A couple weeks ago, I wrote a few thoughts on Jenni Olson’s The Royal Road, which is a wonderful piece. I hope you can see it on a big screen some day. Jenni has kindly agreed to answer a couple of questions about her film and her approach to filmmaking. Happy reading, and thanks Jenni!
1) The Royal Road is situated somewhere between an exploration of American history and a personal essay on love. The Royal Road is most likely unknown to the vast majority of your viewers because, as you say in your film, there are only fragments of it left these days. Can you tell us a bit more about it and how you came about making a film about it?
I moved to California from Minnesota in 1992. At some point after I’d been here awhile I started noticing there were these odd bells installed at certain points along the highway. I love finding unusual historical artifacts and researching their histories so that was the beginning of my interest in El Camino Real. I learned that they had been placed their in the early 1900s as a way of memorializing the original trail (but also as a way if encouraging tourists to drive up and down the state — remember this was around the time that automobiles were becoming more popular: You have a car, now here’s where you should go.) Using the road as the central organizing point for the film seemed like a great way to be able to talk about the more serious and generally lesser-known history of California (the decimation of the indigenous population by the Spanish colonizers and the conquest of Mexico by the US in the Mexican American War) while also using the road as a plot device to tell a story of a character going to visit her love interest from San Francisco to Los Angeles.
2) What brought you to filmmaking and what does filmmaking mean to you? What role does it play in your life?
I have a deep and abiding love of cinema that began all the way back in my childhood. I loved watching classic Hollywood movies as a kid and I was a Film Studies major in college — where I also read Vito Russo’s pioneering book, The Celluloid Closet and then created the first gay and lesbian film series on campus (at the University of Minnesota in 1986) and started writing reviews of gay films for the local gay newspaper. I then became the festival co-director at Frameline: The San Francisco International LGBT Film Festival in 1992. It wasn’t until that point that I decided to actually make films myself, and even then they were always very modest productions.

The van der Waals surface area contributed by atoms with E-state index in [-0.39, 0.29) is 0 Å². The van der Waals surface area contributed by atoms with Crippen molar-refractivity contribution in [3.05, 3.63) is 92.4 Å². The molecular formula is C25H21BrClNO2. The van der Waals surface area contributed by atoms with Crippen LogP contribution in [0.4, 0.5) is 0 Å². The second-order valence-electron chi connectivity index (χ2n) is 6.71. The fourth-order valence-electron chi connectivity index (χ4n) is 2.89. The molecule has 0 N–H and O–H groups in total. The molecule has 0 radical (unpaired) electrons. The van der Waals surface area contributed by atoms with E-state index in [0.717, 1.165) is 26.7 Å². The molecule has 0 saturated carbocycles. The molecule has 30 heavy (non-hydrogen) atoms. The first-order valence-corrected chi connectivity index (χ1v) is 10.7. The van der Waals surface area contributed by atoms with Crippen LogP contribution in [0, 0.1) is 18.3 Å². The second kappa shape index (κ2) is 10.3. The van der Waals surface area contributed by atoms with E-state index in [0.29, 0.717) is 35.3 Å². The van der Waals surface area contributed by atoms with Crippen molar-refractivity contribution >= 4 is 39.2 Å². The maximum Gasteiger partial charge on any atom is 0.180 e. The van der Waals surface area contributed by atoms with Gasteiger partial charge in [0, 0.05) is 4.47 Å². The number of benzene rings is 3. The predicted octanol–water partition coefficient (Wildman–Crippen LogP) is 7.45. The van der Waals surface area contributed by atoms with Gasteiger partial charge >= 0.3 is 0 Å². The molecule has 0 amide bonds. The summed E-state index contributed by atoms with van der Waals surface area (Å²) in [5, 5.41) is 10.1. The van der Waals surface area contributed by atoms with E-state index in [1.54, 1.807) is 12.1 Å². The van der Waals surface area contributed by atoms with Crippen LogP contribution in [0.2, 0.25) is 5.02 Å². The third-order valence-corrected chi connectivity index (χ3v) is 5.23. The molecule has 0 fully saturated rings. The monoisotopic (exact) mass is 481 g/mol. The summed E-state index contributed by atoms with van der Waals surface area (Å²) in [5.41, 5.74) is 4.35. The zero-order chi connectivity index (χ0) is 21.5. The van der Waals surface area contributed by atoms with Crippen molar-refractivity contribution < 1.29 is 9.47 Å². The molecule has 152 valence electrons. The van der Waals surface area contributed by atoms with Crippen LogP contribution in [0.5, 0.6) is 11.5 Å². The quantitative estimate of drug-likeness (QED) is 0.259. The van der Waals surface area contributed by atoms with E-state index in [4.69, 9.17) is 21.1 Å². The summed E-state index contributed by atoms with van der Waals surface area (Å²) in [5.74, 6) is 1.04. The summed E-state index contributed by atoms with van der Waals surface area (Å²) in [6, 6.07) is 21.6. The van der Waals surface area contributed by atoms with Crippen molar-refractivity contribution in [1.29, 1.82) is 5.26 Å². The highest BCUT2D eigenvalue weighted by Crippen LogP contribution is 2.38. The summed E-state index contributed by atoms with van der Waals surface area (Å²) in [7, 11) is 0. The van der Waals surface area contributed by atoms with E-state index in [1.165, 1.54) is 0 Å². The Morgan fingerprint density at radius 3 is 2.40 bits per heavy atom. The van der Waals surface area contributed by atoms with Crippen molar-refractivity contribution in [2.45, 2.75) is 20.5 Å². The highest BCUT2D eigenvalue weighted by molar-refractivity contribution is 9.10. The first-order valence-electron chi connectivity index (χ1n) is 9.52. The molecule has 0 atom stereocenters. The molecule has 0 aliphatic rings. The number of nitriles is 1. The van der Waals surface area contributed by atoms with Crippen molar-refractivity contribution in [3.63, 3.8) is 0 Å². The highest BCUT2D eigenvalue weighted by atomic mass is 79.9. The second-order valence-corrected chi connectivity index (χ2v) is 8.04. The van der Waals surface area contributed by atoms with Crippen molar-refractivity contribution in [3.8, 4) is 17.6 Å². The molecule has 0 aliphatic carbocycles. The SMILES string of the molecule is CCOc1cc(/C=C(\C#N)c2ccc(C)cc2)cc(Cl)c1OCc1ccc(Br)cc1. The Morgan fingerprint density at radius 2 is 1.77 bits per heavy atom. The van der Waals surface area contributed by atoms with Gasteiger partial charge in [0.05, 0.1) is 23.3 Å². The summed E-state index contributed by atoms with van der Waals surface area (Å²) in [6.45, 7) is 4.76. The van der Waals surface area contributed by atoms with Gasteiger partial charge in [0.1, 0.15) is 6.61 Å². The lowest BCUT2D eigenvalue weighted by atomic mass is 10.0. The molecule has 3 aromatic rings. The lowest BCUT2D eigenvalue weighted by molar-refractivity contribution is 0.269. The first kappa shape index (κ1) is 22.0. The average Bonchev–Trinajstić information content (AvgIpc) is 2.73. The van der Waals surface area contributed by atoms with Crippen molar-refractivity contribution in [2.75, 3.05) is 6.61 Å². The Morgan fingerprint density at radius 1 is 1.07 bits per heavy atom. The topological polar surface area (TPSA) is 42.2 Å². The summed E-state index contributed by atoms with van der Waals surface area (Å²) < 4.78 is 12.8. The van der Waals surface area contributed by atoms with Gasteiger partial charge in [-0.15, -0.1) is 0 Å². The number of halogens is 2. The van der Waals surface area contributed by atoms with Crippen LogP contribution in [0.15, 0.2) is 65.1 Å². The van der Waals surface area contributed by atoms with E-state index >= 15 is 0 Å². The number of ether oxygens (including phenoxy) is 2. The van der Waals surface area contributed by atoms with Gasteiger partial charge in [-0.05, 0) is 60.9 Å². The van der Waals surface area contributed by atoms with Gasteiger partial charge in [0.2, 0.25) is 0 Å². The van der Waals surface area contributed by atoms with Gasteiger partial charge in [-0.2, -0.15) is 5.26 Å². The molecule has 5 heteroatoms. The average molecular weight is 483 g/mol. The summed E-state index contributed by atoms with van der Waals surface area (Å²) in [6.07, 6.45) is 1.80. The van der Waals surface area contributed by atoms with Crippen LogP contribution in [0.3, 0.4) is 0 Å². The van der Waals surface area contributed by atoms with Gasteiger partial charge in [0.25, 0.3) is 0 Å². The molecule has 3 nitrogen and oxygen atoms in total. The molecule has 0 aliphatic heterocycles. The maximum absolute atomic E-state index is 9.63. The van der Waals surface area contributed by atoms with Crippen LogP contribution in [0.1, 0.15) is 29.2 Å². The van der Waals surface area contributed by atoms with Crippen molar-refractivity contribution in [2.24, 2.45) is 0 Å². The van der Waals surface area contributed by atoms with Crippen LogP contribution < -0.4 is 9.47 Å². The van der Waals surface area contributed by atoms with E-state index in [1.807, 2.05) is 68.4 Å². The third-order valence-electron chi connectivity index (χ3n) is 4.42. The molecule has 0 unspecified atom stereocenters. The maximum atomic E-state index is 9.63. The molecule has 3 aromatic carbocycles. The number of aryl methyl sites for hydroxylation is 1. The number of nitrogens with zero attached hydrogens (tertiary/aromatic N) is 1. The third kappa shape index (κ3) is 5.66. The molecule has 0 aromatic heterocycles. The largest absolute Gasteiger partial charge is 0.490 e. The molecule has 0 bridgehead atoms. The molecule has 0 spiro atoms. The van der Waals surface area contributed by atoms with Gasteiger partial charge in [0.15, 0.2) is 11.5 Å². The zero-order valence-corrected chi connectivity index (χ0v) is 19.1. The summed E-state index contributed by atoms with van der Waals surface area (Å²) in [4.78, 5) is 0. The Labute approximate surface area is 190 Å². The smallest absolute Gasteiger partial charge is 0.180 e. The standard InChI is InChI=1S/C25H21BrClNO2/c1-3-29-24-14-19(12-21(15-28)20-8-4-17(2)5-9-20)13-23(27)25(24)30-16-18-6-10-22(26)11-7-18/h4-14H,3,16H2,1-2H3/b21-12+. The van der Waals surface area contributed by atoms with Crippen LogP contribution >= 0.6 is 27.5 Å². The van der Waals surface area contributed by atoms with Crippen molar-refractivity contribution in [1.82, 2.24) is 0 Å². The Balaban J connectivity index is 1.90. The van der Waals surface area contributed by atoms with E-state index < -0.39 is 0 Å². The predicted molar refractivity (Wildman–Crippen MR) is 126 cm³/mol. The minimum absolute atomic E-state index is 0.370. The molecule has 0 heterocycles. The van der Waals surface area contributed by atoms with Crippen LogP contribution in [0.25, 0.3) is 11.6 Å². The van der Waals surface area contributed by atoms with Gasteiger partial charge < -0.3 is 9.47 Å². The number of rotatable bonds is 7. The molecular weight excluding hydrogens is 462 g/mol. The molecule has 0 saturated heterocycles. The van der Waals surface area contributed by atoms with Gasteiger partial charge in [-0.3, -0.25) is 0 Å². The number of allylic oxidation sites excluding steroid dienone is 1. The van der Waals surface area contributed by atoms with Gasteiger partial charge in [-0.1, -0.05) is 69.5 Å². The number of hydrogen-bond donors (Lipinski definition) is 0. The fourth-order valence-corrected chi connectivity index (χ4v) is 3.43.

It’s only recently that I have realized that my style of urban landscape filmmaking is really just a natural outcome of the way I look at the world. I tend to envision the world around me as a series of compositions. I notice the qualities of the light, the textures and surfaces of buildings, the distance and depth of what is in front of me. And I feel compelled to try to capture this on film.
3) You said you felt compelled to try to capture qualities of light etc on film. Do you think you have succeeded doing this, or are you still looking for the perfect composition?
I am extremely happy with the majority of the footage I’ve shot over the years. I have about five hours of footage total that I was working from to create the film. In this reservoir of images there are still tons of great shots I wasn’t able to fit into this film which will hopefully be in my next project. And I hope I will be able to continue shooting at some point in the future (I can’t afford to these days) and be able to make another film.
4) The film feels very personal. It feels as though, between the lines of history, we can read your film as a kind of autobiography. How autobiographical is the film?
My voiceover is very much drawn from my personal experience but the film is not at all a straightforward autobiographical story. There are many things that are completely fictional in the stories about the women in particular. The woman in Los Angeles is named Juliet mainly because I liked it as an evocative name. She is very much a fictional character (sometimes a mash up of real women, other times totally made up). Since my wife’s name is Julie I have had a few questions from people wondering whether they are the same person. There really is no connection. As W Somerset Maugham once said of his masterpiece, Of Human Bondage: “This is a novel, not an autobiography; though much in it is autobiographical, more is pure invention.”
As a writer I like to use some kind of topic or thing as an area of exploration which helps provide a structure to my storytelling. I tend towards a very discursive style involving a lot of tangents and associations and allusions to other texts so it helps to have something in the center that I can circle around and bounce off of. Virginia Woolf once said something similar about To The Lighthouse and it has always stayed with me. She said that having the lighthouse as an organizing principle was the thing that enabled her to explore all these other emotions and topics. So I very much think of El Camino Real as a similar central device that organizes the film as a whole.
5) I get the impression that you’re very much drawn to literature. Having seen your film, I’m not surprised about that. Is your film perhaps a “visual novel” rather than the photo album I mentioned in my review?
I like the idea of it as a visual novel but maybe creative non-fiction would be more accurate in terms of literary terms. I have a few different terms I’ve used to describe it: as an essay film, as a hybrid film, an experimental film. It has played in many documentary festivals simply as a documentary but it is of course more complicated than that.